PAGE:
My outlook is now positive instead of negative (if like me, you’re living with pain, you’ll know just how much it takes over your life). I have more energy, am happier and feel better within myself.

Anne-Marie, 35, attends once a week.

I suffered back and leg pain for around 7 years.

I was diagnosed with right sided L4/5 disc prolapse with bilateral L5/S1 prolapses. The pain was debilitating and I was on strong medication. I had tried everything for it from epilepsy drugs to block nerve pain to painkillers (codeine, tramadol but then I became allergic to both so stopped taking them and had to live in pain).

My doctor suggested swimming and I discovered water aerobics and it’s changed my life!

In September 2012 I had microdiscectomy surgery. I went to water aerobics for about 6-8 weeks before surgery and my surgeon said that I had a fast recovery due to my strengthened core muscles and back!  The surgeon was amazed how quickly I was back on my feet and back to work; it’s got to be down to the water aerobics!

Water aerobics has definitely improved the quality of my life in a number of ways. I’m healthier than I have been in years. I’m a single Mum to a 10 year old daughter and I am able to do more with her now. My mobility has significantly improved and it’s helped to maintain my weight. I don’t take any medication whatsoever and my posture is much better. If  I miss a session my back aches badly but when I go to the next session it helps to ease it again. I like to think that surgery took away the pain but water aerobics keeps it away.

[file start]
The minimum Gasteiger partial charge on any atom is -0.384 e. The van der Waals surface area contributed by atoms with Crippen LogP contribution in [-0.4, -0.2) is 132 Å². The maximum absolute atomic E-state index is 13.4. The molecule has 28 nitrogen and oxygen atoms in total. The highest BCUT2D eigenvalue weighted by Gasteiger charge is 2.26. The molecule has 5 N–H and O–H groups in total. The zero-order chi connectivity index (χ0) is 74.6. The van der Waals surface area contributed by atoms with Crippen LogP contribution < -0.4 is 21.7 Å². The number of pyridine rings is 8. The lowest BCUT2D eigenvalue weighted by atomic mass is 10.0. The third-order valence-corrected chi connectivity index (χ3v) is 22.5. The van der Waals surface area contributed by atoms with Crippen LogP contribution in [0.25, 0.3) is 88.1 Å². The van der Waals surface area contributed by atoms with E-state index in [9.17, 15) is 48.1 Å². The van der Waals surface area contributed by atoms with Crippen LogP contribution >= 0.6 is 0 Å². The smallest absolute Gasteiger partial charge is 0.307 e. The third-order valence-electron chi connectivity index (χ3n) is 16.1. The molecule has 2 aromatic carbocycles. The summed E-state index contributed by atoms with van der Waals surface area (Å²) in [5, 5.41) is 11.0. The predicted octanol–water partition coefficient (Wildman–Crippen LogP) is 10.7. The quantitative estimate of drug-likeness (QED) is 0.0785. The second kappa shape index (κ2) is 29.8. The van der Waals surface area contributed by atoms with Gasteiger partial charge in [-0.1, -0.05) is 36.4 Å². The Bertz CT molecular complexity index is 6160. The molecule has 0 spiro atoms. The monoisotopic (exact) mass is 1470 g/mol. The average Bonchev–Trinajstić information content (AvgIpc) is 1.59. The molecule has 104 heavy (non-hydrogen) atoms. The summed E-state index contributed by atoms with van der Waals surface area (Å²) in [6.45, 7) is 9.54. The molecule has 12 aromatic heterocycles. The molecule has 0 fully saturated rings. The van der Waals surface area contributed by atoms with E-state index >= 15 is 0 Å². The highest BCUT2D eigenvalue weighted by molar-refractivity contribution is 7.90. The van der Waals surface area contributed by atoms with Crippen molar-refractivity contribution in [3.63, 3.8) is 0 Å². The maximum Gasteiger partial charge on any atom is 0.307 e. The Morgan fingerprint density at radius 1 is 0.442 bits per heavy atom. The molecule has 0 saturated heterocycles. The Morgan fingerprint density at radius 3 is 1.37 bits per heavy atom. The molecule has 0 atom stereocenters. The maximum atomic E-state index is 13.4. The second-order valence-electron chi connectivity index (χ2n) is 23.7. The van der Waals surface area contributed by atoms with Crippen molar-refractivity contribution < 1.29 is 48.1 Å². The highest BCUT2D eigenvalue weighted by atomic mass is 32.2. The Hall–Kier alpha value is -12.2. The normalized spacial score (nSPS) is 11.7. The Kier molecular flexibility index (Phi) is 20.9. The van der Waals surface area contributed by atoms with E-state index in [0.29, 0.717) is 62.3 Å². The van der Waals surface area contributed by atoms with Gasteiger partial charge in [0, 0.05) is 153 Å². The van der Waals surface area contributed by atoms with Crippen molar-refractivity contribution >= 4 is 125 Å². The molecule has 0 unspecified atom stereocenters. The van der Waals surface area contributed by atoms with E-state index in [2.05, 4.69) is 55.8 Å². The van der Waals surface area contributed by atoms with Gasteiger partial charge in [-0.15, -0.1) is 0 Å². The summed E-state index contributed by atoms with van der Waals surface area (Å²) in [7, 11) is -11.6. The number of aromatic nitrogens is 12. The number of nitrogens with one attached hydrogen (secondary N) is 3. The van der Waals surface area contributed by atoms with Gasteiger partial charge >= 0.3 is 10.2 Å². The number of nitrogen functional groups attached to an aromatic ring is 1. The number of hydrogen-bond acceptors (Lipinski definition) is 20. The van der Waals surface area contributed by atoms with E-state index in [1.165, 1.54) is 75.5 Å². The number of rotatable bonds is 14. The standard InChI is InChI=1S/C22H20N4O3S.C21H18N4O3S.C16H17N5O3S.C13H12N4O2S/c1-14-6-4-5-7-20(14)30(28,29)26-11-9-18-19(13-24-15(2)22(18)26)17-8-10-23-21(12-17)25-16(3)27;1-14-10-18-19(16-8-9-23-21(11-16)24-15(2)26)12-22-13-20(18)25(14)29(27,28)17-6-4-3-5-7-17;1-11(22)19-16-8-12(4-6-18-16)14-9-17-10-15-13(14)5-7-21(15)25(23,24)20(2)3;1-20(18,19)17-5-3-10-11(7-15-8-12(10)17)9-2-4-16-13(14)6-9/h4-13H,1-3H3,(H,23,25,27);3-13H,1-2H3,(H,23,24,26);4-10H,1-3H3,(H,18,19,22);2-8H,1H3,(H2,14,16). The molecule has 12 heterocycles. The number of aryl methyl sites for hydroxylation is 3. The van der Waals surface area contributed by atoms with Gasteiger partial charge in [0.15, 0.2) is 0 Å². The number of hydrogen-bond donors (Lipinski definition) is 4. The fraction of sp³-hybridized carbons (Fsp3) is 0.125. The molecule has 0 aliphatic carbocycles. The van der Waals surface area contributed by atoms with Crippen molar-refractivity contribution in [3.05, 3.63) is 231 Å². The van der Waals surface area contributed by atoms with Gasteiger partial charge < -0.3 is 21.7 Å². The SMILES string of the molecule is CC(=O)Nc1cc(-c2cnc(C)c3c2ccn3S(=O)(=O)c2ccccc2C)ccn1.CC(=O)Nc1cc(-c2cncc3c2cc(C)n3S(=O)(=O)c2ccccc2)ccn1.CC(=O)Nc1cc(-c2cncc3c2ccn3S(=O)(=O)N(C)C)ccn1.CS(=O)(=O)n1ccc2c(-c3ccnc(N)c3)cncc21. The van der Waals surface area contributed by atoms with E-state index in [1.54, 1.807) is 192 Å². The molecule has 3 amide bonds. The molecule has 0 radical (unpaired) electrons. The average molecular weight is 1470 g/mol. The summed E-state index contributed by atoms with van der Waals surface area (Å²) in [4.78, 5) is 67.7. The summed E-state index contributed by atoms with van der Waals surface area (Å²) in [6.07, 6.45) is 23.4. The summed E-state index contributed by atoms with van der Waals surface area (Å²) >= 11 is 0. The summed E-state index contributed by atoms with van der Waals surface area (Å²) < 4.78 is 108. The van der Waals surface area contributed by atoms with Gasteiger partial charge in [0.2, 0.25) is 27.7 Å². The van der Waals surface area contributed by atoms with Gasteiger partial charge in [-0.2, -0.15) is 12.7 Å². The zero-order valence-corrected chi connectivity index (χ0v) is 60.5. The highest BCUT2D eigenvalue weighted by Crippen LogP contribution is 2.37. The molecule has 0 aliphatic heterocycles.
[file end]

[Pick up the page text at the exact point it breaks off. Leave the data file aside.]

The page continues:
Margaret, 63, attends twice a week

I’ve had lower back pain for about 5-6 years. It is a result of knee problems and has been aggravated by poor posture from working at a desk.

I was hesitant to go as I couldn’t swim.  Luckily I had a persuasive and persistent friend. When I first started going I was nervous for a while but over time I’ve gained enough confidence to start having swimming lessons.

It’s amazing how free you feel in the water.  I can do things in water that I can’t do on land e.g. lift my knee up to my chest. I’m walking so much better. Before my back problem, I used to think nothing of walking 1.5 miles to work. Then my back flared up and I started walking with a stick and relying on lifts to get around. Since starting water aerobics, I’ve got rid of the stick and I’m walking comfortably for 30 minutes.

It’s not just me that has noticed a difference. My friends have commented that I’m walking so much better and that my posture has changed. Health professionals have also commented. I recently developed bursitis on my hip, the physiotherapist was surprised at how quickly it improved.